Buy Nothing Day
In a year of have and have-nots, Nov. 25 represents another economic duality: buy or buy not.
Adbusters encourages people to not buy anything for 48 hours. Or, in other words, ignore Black Friday sales completely. The organization encourages consumers to instead "celebrate simplicity" and wants to get the "runaway consumer culture back onto a sustainable path."
If you concur:
* Spend the day making gifts you can give away.
* Avoid the crowds, save the magnetic strip on your credit card and sleep in.
* "Regift" gently worn items to local shelters and charities.
In direct opposition to Buy Nothing Day is the famous day known as "Shopping Reminder Day" or, as most know it, Black Friday. With constant reminders on the radio, on TV (and online and in stores, and Christmas decorations lining store shelves before Halloween) Shopping Reminder Day (29 days until Christmas Eve) is an antiquated notion.
Stores have been promoting their Black Friday and Cyber Monday sales with previews and hours extending Black Friday into Thanksgiving Day. The early push must be working. "The number of people who say they are 'definitely' shopping Black Friday weekend rose from 27% in 2010 to 33% this year," according to the National Retail Federation (NRF).
National Parfait Day
Take one dessert glass and fill it with layers of cream, fruit, pudding, mousse, ice cream, liqueur or syrup, pieces of cake or crumbled cookies. Voila, you have an instant parfait. While the name sounds fancy and complicated, parfaits are one of the easiest desserts you can make without using the stove.
In the 19th century, a parfait was more specific, containing "frozen coffee-flavored French ice dessert constructed in parfait-shaped (tall and thin) ice cream molds," according to "Larousse Gastonomique." Layering ice cream with fruits and liqueurs gained popularity in America by the mid-19th century. While these parfaits were made in tall and thin glasses, you can use any glass or dessert dish to make yogurt berry parfaits or a zesty pink lemonade parfaits.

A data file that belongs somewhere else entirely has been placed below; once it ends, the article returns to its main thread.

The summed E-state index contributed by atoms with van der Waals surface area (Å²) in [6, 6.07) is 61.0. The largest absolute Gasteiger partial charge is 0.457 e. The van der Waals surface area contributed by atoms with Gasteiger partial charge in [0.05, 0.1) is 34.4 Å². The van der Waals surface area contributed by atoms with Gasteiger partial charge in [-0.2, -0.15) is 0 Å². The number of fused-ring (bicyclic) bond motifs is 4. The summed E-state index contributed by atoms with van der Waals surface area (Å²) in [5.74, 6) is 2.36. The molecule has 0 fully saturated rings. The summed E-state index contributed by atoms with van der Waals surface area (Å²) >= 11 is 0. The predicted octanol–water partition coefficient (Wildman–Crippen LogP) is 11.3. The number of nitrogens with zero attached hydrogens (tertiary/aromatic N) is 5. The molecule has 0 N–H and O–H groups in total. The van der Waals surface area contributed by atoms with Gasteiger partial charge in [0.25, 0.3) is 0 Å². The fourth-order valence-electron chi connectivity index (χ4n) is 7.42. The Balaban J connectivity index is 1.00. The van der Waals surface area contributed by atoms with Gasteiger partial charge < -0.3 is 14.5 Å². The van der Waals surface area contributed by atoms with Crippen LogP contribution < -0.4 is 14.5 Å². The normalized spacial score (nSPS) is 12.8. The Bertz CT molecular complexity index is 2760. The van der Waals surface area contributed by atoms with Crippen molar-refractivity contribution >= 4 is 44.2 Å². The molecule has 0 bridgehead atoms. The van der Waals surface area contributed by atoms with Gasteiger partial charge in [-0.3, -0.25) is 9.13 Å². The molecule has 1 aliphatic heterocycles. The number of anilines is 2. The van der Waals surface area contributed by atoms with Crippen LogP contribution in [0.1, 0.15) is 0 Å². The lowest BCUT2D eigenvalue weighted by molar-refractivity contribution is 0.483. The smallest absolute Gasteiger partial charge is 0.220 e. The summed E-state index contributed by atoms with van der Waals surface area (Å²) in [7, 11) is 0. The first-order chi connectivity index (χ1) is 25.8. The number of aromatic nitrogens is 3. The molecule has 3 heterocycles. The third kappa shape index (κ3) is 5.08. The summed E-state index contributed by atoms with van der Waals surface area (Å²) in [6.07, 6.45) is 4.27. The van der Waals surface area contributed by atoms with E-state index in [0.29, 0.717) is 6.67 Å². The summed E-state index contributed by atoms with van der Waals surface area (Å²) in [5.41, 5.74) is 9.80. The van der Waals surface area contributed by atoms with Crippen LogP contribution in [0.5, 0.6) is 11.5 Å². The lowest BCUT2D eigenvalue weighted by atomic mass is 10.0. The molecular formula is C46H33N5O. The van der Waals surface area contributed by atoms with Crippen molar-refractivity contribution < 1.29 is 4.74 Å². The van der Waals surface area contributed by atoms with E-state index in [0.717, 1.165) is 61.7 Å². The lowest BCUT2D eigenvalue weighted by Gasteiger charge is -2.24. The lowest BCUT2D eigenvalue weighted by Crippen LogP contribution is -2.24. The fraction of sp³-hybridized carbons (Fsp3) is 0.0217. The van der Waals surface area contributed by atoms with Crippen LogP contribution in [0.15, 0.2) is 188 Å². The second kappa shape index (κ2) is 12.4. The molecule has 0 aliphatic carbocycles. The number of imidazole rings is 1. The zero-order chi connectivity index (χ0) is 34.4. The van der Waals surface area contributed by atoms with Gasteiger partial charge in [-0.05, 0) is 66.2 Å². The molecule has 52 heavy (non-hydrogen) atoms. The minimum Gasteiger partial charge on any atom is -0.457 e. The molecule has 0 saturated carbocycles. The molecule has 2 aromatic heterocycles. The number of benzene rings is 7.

Native American Heritage Day
On June 26, 2009, the 111th Congress officially designated the Friday after Thanksgiving as Native American Heritage Day to "honor Native Americans with activities." While you're more likely to find a Black Friday event than a Native American Heritage Day you can still celebrate the holiday:
* Attend HawkFeather Dancers - Modern Native American Dances and Customs at the JFK Museum, Boston, Mass.
* Visit (online) a museum dedicated to Native American Heritage like the National Museum of the American Indian.
* Nov. 25 is also Maize Day, recognizing foods contributed to our culture by Native Americans and the First Nations of the Americas. Make corn dishes, popcorn or corn crafts.
John F. Kennedy Jr. Birth Anniversary
Before Prince William grew up the eyes of the nation focused on the career of a member of the political royal family in the United States, John F. Kennedy Jr. The son of President John F. Kennedy grew up in the public eye and went on to practice law and run his own magazine, "George." Kennedy, born on Nov. 25, 1960, died in a plane crash on July 16, 1999.